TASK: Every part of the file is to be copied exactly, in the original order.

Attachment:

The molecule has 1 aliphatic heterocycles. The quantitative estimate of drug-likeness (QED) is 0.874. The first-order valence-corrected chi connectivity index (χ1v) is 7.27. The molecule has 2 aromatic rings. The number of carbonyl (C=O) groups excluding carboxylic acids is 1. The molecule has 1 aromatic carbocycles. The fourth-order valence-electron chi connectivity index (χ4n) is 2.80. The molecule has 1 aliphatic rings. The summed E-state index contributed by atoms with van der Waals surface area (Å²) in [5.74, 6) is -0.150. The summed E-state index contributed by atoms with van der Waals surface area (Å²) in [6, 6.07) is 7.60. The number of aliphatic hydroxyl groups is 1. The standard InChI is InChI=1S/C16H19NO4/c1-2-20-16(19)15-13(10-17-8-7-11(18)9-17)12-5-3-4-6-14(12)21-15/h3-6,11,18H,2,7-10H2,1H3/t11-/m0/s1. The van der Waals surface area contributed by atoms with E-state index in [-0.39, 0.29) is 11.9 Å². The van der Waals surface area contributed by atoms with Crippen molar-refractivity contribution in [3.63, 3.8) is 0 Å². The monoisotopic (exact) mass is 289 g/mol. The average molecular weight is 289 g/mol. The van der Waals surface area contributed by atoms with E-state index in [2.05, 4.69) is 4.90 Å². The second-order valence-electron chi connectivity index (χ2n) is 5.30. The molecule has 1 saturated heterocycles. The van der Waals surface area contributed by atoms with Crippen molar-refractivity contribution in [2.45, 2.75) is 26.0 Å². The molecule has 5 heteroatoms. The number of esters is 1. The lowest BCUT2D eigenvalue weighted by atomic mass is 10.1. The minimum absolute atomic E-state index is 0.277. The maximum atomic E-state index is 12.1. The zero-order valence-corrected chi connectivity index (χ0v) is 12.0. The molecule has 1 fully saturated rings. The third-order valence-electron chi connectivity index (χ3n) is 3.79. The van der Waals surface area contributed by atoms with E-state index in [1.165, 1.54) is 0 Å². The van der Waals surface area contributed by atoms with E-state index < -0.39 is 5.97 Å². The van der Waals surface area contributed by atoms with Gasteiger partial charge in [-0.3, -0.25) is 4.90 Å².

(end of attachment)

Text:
The molecule has 1 aliphatic heterocycles. The quantitative estimate of drug-likeness (QED) is 0.874. The first-order valence-corrected chi connectivity index (χ1v) is 7.27. The molecule has 2 aromatic rings. The number of carbonyl (C=O) groups excluding carboxylic acids is 1. The molecule has 1 aromatic carbocycles. The fourth-order valence-electron chi connectivity index (χ4n) is 2.80. The molecule has 1 aliphatic rings. The summed E-state index contributed by atoms with van der Waals surface area (Å²) in [5.74, 6) is -0.150. The summed E-state index contributed by atoms with van der Waals surface area (Å²) in [6, 6.07) is 7.60. The number of aliphatic hydroxyl groups is 1. The standard InChI is InChI=1S/C16H19NO4/c1-2-20-16(19)15-13(10-17-8-7-11(18)9-17)12-5-3-4-6-14(12)21-15/h3-6,11,18H,2,7-10H2,1H3/t11-/m0/s1. The van der Waals surface area contributed by atoms with E-state index in [-0.39, 0.29) is 11.9 Å². The van der Waals surface area contributed by atoms with Crippen molar-refractivity contribution in [3.63, 3.8) is 0 Å². The monoisotopic (exact) mass is 289 g/mol. The average molecular weight is 289 g/mol. The van der Waals surface area contributed by atoms with E-state index in [2.05, 4.69) is 4.90 Å². The second-order valence-electron chi connectivity index (χ2n) is 5.30. The molecule has 1 saturated heterocycles. The van der Waals surface area contributed by atoms with Crippen molar-refractivity contribution in [2.45, 2.75) is 26.0 Å². The molecule has 5 heteroatoms. The number of esters is 1. The lowest BCUT2D eigenvalue weighted by atomic mass is 10.1. The minimum absolute atomic E-state index is 0.277. The maximum atomic E-state index is 12.1. The zero-order valence-corrected chi connectivity index (χ0v) is 12.0. The molecule has 1 fully saturated rings. The third-order valence-electron chi connectivity index (χ3n) is 3.79. The van der Waals surface area contributed by atoms with E-state index in [1.165, 1.54) is 0 Å². The van der Waals surface area contributed by atoms with E-state index < -0.39 is 5.97 Å². The van der Waals surface area contributed by atoms with Gasteiger partial charge in [-0.3, -0.25) is 4.90 Å².